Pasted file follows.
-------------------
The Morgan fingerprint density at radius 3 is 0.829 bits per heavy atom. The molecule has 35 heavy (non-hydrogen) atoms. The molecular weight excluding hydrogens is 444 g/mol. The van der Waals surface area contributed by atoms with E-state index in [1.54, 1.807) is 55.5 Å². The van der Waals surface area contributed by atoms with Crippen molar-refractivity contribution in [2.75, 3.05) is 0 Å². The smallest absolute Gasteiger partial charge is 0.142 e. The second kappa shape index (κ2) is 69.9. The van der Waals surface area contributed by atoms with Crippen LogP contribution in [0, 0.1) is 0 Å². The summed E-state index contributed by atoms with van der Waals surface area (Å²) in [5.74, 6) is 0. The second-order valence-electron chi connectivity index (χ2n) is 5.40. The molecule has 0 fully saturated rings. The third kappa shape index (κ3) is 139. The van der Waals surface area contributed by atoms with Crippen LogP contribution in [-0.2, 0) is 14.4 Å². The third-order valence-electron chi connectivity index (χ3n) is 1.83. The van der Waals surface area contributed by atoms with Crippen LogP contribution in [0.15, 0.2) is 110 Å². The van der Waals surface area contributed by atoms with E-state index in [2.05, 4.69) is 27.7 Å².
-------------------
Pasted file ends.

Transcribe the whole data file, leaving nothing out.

The Morgan fingerprint density at radius 3 is 0.829 bits per heavy atom. The molecule has 35 heavy (non-hydrogen) atoms. The molecular weight excluding hydrogens is 444 g/mol. The van der Waals surface area contributed by atoms with E-state index in [1.54, 1.807) is 55.5 Å². The van der Waals surface area contributed by atoms with Crippen molar-refractivity contribution in [2.75, 3.05) is 0 Å². The smallest absolute Gasteiger partial charge is 0.142 e. The second kappa shape index (κ2) is 69.9. The van der Waals surface area contributed by atoms with Crippen LogP contribution in [0, 0.1) is 0 Å². The summed E-state index contributed by atoms with van der Waals surface area (Å²) in [5.74, 6) is 0. The second-order valence-electron chi connectivity index (χ2n) is 5.40. The molecule has 0 fully saturated rings. The third kappa shape index (κ3) is 139. The van der Waals surface area contributed by atoms with Crippen LogP contribution in [-0.2, 0) is 14.4 Å². The third-order valence-electron chi connectivity index (χ3n) is 1.83. The van der Waals surface area contributed by atoms with Crippen LogP contribution in [0.15, 0.2) is 110 Å². The van der Waals surface area contributed by atoms with E-state index in [2.05, 4.69) is 27.7 Å².